THE HISTORY OF CARNIVAL
Carnival as we know it is unquestionably a product of the Middle Ages.
The term has the concept of deprivation of the flesh; designate the day
or days preceding the main period of penance of Christianity: Lent.
Its origins, however, have their roots in ancient pagan customs such as
the Saturnalia, and the Lupercalia. Depending on the sites begins at
New Year, Epiphany, or Candlemas (February 2) and culminates in the day
called “fat” from Thursday to Tuesday before Ash Wednesday.
From the fifteenth century, the carnival will undergo a series of attacks.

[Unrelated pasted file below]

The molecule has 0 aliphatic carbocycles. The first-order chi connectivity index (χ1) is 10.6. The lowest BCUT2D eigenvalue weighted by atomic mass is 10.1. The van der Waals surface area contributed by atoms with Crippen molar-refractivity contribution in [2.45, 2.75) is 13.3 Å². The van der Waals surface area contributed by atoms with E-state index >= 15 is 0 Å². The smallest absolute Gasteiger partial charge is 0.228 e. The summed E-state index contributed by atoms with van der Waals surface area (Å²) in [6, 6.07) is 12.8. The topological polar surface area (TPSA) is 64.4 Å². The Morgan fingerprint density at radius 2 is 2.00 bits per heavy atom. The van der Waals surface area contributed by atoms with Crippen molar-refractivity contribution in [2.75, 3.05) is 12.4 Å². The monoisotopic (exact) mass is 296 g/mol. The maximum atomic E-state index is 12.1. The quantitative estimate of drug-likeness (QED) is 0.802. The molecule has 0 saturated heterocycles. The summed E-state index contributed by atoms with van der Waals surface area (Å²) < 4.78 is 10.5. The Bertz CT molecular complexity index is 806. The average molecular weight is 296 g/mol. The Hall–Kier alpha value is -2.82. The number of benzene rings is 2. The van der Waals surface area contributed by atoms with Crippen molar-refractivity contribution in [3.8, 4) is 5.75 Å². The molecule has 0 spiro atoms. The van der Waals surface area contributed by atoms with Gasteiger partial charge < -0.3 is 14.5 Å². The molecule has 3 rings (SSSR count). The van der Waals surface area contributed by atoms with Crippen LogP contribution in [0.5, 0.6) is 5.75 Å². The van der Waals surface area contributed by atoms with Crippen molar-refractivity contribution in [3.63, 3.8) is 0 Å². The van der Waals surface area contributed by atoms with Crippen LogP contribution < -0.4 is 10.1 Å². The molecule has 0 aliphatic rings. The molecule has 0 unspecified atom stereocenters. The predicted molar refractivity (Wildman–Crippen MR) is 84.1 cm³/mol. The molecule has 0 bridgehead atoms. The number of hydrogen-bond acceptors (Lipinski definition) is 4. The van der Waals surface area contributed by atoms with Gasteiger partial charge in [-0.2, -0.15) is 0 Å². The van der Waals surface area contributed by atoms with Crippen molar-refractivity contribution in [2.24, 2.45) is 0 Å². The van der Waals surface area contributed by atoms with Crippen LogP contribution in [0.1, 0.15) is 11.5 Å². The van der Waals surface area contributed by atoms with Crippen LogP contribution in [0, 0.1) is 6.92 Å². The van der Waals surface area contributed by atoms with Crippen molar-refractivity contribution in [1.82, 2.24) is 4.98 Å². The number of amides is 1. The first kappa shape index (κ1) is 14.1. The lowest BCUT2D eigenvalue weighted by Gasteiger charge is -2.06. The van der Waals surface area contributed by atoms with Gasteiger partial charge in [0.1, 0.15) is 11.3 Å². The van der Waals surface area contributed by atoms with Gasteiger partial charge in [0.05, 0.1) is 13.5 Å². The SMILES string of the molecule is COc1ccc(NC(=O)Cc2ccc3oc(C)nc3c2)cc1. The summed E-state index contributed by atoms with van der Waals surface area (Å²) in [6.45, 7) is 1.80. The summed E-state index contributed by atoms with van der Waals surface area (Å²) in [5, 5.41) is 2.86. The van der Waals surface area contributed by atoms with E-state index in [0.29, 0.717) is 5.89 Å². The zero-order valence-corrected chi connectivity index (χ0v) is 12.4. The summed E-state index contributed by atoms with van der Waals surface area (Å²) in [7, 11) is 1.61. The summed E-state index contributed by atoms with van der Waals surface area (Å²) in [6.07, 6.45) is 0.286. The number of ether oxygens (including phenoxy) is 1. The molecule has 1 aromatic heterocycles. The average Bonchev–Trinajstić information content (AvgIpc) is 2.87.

After the Christianization attempts by moralists like Savonarola, both the
Counter-Reformation, and the churches will seek to suppress this feast far too pagan.
Over the centuries, the Carnival, has stimulated the creation of celebrations
in the form of ritual combat, in which struggles between various parts of the
same cities (districts, wards, as still happens for example in the Battle of the
Oranges in Ivrea) , or between citizens of different social classes were highlighted .
So during the Carnival rails between districts in the city took foot where groups
from the entire population is faced with blows of stones, sticks, (now replaced
by plastic batons). Among the nobles friendly games were organized where the
source is important to show their prowess in the use of weapons.